Sales: Meeting the Customer’s Needs

Selling pile driving equiment–especially offshore–requires its own set of skills. Pile driving equipment is a “need-driven” product, i.e., a customer will not consider its purchase without a definite requirement for it. With this, a salesperson must have two attributes for success: a) a thorough knowledge of the product, its application and configuration, and b) a good working relationship with his or her customer base. Vulcan was blessed to have representation with both of these attributes.

As its main theatre of operations was the Gulf of Mexico, Vulcan had two principal customers: McDermott and Brown and Root (whose construction operation was first divested to OPI, then Horizon Offshore.) It also serviced the other offshore contractors in the region, including Santa Fe, Raymond International, Movible Offshore (first Teledyne, then Global), Ingram (which was purchased by McDermott) and Fluor.

But Vulcan also had a wide variety of customers outside of the U.S. These included some of the major platform contractors, such as Heerema, ETPM, Micoperi (whose assets were purchaed by Saipem,) Uglands, Jardine, Hyundai and Nippon Steel. But these also included state owned (full or partial) oil companies which were doing their own platform installation: Aramco (Saudi Arabia), NPCC (UAE), ENAP (Chile), PDVSA (Venezuela), CMM (PEMEX), Brunei Shell, and CNOOC (China). These latter were interesting because they demonstrated two things:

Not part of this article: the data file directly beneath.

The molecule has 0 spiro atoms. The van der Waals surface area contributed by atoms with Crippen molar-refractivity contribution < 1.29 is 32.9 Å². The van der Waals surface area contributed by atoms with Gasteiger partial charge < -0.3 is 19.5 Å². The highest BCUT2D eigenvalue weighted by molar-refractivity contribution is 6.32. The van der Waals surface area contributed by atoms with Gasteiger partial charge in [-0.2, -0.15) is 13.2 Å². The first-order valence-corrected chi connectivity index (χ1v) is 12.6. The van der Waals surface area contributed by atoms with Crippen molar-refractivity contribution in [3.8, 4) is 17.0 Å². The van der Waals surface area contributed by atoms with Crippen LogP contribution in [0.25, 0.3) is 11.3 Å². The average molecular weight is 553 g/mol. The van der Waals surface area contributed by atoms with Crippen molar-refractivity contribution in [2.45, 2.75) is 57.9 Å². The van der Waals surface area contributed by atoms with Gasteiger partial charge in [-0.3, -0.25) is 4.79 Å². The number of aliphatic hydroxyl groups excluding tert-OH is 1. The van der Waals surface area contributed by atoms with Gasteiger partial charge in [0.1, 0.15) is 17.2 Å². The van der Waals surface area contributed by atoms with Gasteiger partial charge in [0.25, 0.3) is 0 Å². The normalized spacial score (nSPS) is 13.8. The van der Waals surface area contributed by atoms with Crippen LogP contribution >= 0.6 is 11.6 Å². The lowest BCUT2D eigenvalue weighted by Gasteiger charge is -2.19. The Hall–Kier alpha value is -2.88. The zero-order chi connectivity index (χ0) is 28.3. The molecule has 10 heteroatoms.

• Commercial enterprise is possible with the combination of expertise, financing and desire. Although some of these were from major producing countries, others were from countries whose goal was to reduce their dependence on imported oil. Some of the inspiration of this site–to disseminate information that make good foundations possible–has come from the experience of interacting with these customers.
  • International business is possible without many of the treaties that we seem to be told we “have to have” for it to be a reality. For many years Vulcan routinely exported a third of its output for one reason: it had a product that people and organisations found essential to fulfil their own purposes.

Click here for story about an entirely different set of negotiations.

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